Co-written by Emily Greenhouse
For the last few years students have been steadily debunking the old saw that young people are politically apathetic. Young people might not be nearly as engaged with Iraq and the widening gap between rich and poor as some older folks might like. But, then, neither are the majority of Americans in any age group.
Overall, students are actually far more focused on ending the war and taking part in the electoral system than many of their generational counterparts. A new national student group offers yet another example of students pouring their energy into something other than parties or resumes. The Student Association for Voter Empowerment (SAVE), a for-youth by-youth organization aims to increase electoral participation among young voters by making the system more accessible and by striving to underscore the importance of voting on their lives.
SAVE has mustered support from several former politicians, and is already planning for a Congressional hearing this month in which a panel of ten students will testify before Congress detailing voting problems in the 2004 and 2006 elections. One student will speak on behalf of undergraduates at Kenyon College in Gambier, Ohio -- the swing state who many believe wound up costing John Kerry the 2004 election – who waited in line to vote for as long as ten hours.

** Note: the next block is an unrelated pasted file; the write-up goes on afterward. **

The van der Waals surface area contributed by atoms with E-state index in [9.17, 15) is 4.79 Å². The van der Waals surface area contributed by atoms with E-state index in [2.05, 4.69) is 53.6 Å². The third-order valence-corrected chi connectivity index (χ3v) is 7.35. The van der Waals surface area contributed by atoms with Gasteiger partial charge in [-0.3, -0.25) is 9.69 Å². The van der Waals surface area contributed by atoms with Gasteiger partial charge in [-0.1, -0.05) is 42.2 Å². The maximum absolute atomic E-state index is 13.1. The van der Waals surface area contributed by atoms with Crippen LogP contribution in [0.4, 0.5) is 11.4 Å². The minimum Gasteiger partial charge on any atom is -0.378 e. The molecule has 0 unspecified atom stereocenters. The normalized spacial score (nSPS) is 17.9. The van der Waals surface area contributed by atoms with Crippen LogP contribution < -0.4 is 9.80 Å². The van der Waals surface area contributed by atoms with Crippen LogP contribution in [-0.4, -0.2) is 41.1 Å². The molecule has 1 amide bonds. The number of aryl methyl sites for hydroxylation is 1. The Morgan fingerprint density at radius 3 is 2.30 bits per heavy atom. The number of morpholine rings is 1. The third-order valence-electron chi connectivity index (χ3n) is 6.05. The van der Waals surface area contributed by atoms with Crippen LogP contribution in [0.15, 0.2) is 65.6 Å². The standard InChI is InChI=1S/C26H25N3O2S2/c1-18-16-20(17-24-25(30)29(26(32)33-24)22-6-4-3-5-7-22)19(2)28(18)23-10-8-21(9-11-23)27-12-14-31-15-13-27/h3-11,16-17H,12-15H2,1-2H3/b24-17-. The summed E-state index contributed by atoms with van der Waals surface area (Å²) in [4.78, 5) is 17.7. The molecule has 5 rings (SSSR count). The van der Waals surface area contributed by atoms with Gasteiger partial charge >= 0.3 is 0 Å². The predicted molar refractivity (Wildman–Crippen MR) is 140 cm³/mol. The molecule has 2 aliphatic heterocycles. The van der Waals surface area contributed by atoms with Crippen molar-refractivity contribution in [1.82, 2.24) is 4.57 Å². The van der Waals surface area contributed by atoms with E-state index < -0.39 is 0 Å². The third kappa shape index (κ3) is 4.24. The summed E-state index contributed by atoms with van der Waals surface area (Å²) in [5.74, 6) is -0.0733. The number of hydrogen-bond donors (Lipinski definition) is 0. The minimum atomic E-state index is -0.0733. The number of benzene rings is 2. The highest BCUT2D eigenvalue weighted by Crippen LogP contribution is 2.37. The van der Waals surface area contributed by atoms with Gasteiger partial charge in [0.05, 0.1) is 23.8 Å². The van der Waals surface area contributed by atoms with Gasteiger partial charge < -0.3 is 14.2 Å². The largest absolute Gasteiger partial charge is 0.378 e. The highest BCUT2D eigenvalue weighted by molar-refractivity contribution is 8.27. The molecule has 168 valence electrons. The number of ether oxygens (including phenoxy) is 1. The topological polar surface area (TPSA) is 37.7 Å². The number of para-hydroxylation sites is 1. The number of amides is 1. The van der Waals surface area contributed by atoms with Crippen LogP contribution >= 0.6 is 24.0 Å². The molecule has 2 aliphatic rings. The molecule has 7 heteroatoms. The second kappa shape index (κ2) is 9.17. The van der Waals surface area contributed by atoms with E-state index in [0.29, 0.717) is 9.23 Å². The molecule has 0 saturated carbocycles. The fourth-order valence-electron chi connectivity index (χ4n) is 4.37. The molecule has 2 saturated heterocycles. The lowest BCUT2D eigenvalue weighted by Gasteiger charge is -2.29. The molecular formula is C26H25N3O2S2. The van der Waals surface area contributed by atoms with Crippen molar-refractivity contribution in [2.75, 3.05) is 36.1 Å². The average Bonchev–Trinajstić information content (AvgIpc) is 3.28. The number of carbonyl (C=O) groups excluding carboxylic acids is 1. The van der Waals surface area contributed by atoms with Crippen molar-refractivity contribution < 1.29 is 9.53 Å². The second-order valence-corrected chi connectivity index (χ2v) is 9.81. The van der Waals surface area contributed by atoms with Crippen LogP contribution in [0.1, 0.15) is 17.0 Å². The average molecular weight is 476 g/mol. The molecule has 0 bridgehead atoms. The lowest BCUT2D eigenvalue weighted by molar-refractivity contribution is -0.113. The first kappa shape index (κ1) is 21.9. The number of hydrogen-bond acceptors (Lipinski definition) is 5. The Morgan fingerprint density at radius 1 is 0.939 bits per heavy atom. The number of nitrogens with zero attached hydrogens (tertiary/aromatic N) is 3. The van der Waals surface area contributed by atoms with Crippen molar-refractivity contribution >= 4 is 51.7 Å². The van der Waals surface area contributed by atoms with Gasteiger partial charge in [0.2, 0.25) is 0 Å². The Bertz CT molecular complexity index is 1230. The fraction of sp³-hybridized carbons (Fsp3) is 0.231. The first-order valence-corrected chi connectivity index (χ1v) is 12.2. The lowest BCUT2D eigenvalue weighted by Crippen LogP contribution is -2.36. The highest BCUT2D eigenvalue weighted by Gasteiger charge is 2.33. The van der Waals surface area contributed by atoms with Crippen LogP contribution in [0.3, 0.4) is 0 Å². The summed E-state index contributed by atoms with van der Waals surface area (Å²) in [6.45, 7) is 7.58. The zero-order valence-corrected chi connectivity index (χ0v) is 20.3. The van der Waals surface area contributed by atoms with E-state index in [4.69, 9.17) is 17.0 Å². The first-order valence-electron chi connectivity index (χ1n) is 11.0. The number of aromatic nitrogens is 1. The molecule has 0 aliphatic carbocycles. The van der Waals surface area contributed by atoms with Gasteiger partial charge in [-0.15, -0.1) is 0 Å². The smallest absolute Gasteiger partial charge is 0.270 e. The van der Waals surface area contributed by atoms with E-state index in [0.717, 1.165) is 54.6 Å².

The group is now seeking to start chapters on college campuses across the country, where members can supplement traditional efforts to ‘get-out-the-vote' with its student-led outreach and emphasis on civic engagement through civic education for young people. After-school tutoring programs, public issues forums, and coalition-building with politically-engaged organizations on campus are all part of the group's mission. Under the guidance of founding board member Hilary Shelton, Director to the NAACP's Washington Bureau, the group also plans to launch a minority awareness campaign to highlight voter discrimination, obstacles to full voting rights and ways to combat these efforts at disenfranchisement.
SAVE is also trying to launch its own youth poll worker program, in which young people will be able to take charge of elections as administrators and monitors on Election Day--the average age of poll workers at the last national election was 72!--as well as an ambitious website which it envisions functioning in partnership with FaceBook and YouTube as the ultimate forum for young people to discuss electoral issues with message boards, surveys, polls, quizzes, contests and electoral tools and resources.
"By arming young people with the knowledge to navigate the political process via a commitment to dialogue, issues awareness, and interaction with local government," SAVE's mission statement states, "we hope to create a foundation for life-long participation in the democratic system."
Click here if you want to help SAVE build this foundation.